Grace's Guide To British Industrial History

Registered UK Charity (No. 115342)

Grace's Guide is the leading source of historical information on industry and manufacturing in Britain. This web publication contains 163,484 pages of information and 245,913 images on early companies, their products and the people who designed and built them.

Grace's Guide is the leading source of historical information on industry and manufacturing in Britain. This web publication contains 147,919 pages of information and 233,587 images on early companies, their products and the people who designed and built them.

National Flying Services

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1928 November. National Flying Services Ltd (NFS) was formed, under a proposal by the Hon Frederick Guest for a central organisation to co-ordinate a national network of flying clubs and aerodromes.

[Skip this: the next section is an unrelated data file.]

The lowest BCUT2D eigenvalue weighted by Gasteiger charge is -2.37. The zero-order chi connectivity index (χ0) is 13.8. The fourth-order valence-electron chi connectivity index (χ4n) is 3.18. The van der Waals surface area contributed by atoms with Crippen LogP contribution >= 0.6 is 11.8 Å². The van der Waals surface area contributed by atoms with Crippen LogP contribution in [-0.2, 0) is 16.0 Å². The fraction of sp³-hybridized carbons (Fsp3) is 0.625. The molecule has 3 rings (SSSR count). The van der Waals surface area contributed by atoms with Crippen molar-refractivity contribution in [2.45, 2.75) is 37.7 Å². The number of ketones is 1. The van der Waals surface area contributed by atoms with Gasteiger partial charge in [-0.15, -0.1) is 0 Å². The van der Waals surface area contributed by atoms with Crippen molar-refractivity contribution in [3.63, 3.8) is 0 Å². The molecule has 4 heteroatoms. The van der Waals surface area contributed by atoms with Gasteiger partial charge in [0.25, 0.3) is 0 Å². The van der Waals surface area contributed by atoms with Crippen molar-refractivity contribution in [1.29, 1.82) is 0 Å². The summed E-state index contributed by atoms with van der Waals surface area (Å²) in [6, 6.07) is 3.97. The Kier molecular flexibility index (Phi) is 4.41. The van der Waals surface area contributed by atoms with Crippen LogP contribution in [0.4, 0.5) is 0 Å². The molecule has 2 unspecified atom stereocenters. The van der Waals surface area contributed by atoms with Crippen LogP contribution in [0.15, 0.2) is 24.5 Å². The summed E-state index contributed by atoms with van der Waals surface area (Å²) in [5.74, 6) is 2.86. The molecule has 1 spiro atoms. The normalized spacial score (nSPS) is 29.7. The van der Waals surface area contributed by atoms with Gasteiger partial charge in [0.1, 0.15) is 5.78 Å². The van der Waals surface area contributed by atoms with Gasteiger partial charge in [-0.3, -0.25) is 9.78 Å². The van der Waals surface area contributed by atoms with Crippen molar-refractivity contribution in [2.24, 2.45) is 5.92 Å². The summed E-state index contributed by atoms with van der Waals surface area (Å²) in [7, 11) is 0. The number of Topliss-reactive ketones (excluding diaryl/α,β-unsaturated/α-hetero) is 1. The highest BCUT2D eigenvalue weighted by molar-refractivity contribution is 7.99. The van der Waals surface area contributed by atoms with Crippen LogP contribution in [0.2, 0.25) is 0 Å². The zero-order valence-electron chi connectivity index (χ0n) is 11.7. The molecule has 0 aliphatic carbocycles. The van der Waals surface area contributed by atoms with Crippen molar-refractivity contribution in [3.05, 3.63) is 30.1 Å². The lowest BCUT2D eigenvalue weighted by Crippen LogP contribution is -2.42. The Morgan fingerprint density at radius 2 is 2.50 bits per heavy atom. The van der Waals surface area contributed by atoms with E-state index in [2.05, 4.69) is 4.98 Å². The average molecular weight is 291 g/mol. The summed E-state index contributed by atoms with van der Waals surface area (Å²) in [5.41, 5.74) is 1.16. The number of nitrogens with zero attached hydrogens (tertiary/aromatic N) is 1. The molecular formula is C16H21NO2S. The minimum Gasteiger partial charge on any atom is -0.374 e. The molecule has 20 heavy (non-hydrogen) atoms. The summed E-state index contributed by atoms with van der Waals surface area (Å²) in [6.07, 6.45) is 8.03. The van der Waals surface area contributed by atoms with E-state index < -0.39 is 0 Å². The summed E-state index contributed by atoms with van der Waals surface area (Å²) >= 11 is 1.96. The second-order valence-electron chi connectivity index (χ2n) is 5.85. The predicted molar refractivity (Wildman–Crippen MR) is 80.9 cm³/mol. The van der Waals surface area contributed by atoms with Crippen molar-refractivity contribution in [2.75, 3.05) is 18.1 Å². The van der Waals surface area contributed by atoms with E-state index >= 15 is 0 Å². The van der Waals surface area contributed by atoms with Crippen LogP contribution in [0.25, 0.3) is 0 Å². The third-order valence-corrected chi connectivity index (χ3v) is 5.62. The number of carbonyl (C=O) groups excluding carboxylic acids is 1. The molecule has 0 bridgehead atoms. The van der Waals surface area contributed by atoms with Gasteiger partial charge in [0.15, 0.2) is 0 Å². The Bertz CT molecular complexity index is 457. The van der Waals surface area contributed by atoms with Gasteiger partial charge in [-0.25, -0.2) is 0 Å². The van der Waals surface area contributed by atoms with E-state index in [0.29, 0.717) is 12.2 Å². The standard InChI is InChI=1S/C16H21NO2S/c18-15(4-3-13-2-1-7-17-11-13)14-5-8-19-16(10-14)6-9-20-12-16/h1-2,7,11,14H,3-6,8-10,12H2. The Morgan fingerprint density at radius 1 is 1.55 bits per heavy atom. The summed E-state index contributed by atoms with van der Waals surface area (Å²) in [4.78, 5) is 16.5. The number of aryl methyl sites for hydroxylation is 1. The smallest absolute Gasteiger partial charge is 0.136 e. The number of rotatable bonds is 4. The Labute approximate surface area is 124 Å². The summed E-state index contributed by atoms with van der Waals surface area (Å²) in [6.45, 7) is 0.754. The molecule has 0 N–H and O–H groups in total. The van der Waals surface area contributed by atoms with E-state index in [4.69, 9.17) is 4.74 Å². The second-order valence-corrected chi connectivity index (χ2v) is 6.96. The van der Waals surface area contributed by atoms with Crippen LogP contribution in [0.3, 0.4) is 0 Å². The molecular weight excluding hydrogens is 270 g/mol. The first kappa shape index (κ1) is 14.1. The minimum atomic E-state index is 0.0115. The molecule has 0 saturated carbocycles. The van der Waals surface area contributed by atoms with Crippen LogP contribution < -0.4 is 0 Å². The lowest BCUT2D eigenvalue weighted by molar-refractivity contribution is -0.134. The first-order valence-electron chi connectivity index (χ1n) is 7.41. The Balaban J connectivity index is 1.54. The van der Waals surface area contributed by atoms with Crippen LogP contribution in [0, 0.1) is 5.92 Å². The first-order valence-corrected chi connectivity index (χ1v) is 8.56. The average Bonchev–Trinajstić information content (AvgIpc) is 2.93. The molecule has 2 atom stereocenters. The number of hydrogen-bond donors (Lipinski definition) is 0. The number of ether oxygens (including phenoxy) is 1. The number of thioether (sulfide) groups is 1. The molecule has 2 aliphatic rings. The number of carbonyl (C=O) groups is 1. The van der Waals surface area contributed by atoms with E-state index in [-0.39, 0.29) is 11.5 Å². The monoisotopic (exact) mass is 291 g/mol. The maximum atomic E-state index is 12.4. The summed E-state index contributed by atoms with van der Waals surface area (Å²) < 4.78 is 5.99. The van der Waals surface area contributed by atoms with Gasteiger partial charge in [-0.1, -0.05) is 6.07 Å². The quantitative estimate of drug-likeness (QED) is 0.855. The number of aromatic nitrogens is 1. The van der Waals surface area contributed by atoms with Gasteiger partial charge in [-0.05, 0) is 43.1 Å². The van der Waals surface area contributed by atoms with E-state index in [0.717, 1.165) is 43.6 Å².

In January 1929, the British government published a White Paper that set out the terms of an agreement with NFS. NFS then developed Hanworth Park as a functional aerodrome, renamed London Air Park, with Hanworth Park House as a country club and the headquarters of NFS. Hangars were erected in four separate areas of the park.

On 31 August 1929, Hanworth aerodrome was re-opened by Mary Russell, Duchess of Bedford. The first training aircraft used by NFS were Simmonds Spartans, DH.60X Moths and DH.60M Moths, followed by Blackburn Bluebird IVs.

During 1930, NFS started operating Desoutters for air-taxi and charter work. Following a financial loss in the first year, Sir Alan Cobham joined the board, and Colonel the Master of Sempill became Chairman

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